|Location||Burrington Combe, Somerset, England|
|Depth||28 metres (92 ft)|
|Length||206 metres (676 ft)|
|Elevation||149 metres (489 ft)|
|Registry||Mendip Cave Registry|
A swallet, also known as a sinkhole, sink, shakehole, swallow hole or doline, is a natural depression or hole in the surface topography caused by the removal of soil or bedrock, often both, by water flowing beneath.
After Goatchurch Cavern, Sidcot Swallet is probably the most popular cave on Mendip for novice parties. What it lacks in length or depth is adequately compensated for by its sporty squeezes and narrow crawls. Despite its popularity, many calcite formations still remain intact in the farthest reaches of the cave.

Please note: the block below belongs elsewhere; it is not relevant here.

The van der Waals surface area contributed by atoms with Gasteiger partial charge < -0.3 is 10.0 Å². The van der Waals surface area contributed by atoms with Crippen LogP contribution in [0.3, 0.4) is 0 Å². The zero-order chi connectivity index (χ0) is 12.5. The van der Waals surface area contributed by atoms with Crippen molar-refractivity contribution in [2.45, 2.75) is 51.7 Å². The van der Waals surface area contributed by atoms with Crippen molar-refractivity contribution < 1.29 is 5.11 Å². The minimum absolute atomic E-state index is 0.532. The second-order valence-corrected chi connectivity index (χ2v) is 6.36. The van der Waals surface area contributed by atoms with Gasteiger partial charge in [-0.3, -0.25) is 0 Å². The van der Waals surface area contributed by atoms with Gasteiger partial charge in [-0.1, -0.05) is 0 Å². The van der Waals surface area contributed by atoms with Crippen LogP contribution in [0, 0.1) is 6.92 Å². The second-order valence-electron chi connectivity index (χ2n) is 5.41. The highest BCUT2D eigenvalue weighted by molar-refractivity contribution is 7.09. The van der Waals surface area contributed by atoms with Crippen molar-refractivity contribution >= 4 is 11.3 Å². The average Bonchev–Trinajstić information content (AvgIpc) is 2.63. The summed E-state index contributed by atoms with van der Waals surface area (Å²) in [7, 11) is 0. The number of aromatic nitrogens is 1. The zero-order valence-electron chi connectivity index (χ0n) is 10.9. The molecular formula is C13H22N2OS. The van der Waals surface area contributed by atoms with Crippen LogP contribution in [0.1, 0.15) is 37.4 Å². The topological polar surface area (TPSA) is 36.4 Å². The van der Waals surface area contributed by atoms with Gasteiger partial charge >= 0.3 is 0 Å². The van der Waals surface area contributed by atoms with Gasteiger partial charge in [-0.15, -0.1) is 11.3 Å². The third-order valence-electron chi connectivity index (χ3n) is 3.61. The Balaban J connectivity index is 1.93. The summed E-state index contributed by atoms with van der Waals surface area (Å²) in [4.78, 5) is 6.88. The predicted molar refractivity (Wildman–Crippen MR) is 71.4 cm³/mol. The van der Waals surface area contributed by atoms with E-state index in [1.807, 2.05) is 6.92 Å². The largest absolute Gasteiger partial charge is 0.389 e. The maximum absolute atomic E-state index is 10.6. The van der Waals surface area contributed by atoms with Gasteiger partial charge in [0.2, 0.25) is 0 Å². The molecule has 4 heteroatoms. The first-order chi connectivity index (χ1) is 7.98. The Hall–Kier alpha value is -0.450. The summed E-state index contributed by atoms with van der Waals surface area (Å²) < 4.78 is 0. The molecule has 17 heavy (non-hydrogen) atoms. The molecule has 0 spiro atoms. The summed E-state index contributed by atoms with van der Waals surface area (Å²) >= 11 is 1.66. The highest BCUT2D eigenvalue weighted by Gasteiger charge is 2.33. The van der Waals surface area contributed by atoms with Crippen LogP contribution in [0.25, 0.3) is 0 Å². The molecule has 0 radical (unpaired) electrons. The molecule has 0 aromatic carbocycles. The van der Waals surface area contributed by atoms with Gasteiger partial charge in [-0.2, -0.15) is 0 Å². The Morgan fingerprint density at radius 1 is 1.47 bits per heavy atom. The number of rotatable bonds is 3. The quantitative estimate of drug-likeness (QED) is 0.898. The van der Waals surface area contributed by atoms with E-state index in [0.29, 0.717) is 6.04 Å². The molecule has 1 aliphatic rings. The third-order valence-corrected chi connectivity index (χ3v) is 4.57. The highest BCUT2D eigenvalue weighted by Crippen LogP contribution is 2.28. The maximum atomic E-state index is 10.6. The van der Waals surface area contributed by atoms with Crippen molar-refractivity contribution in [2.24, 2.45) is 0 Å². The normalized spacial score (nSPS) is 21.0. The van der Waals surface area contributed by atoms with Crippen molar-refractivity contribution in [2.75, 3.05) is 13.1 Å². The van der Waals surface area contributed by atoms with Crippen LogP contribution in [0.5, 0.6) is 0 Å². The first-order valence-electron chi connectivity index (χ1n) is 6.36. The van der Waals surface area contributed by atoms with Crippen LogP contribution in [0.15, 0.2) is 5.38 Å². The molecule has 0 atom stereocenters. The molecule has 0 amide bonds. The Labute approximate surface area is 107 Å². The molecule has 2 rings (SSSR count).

- "Sidcot Swallet". Mendip Cave Registry & Archive. Retrieved 2012-03-30.
- Witcombe, Richard (2009). Who was Aveline anyway?: Mendip's Cave Names Explained (2nd ed.). Priddy: Wessex Cave Club. p. 161. ISBN 978-0-9500433-6-4.
- Irwin, David; Knibbs, Anthony (1977). Mendip Underground: A Cavers Guide. Somerset: Mendip Publishing. ISBN 0-9536103-0-6.
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